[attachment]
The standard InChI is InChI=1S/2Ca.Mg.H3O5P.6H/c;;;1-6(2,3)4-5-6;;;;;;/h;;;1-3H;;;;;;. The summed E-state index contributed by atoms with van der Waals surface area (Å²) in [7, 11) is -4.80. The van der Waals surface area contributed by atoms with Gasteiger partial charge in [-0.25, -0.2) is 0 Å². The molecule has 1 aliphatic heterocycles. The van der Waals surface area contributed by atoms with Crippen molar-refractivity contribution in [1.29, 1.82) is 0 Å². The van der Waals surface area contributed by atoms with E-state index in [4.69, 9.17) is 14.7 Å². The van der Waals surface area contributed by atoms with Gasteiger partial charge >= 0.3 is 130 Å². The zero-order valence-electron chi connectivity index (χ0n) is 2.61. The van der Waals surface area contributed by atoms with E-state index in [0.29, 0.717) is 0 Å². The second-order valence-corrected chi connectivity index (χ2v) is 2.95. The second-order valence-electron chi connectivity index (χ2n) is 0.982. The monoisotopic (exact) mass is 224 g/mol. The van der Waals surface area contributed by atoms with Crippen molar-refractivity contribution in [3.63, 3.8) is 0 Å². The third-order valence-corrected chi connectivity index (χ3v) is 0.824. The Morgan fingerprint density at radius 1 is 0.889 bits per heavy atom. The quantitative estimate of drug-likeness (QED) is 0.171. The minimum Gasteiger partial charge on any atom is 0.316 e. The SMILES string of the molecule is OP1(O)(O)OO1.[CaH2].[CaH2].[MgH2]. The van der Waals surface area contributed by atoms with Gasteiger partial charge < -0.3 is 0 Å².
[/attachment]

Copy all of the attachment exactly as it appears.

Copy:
The standard InChI is InChI=1S/2Ca.Mg.H3O5P.6H/c;;;1-6(2,3)4-5-6;;;;;;/h;;;1-3H;;;;;;. The summed E-state index contributed by atoms with van der Waals surface area (Å²) in [7, 11) is -4.80. The van der Waals surface area contributed by atoms with Gasteiger partial charge in [-0.25, -0.2) is 0 Å². The molecule has 1 aliphatic heterocycles. The van der Waals surface area contributed by atoms with Crippen molar-refractivity contribution in [1.29, 1.82) is 0 Å². The van der Waals surface area contributed by atoms with E-state index in [4.69, 9.17) is 14.7 Å². The van der Waals surface area contributed by atoms with Gasteiger partial charge >= 0.3 is 130 Å². The zero-order valence-electron chi connectivity index (χ0n) is 2.61. The van der Waals surface area contributed by atoms with E-state index in [0.29, 0.717) is 0 Å². The second-order valence-corrected chi connectivity index (χ2v) is 2.95. The second-order valence-electron chi connectivity index (χ2n) is 0.982. The monoisotopic (exact) mass is 224 g/mol. The van der Waals surface area contributed by atoms with Crippen molar-refractivity contribution in [3.63, 3.8) is 0 Å². The third-order valence-corrected chi connectivity index (χ3v) is 0.824. The Morgan fingerprint density at radius 1 is 0.889 bits per heavy atom. The quantitative estimate of drug-likeness (QED) is 0.171. The minimum Gasteiger partial charge on any atom is 0.316 e. The SMILES string of the molecule is OP1(O)(O)OO1.[CaH2].[CaH2].[MgH2]. The van der Waals surface area contributed by atoms with Gasteiger partial charge < -0.3 is 0 Å².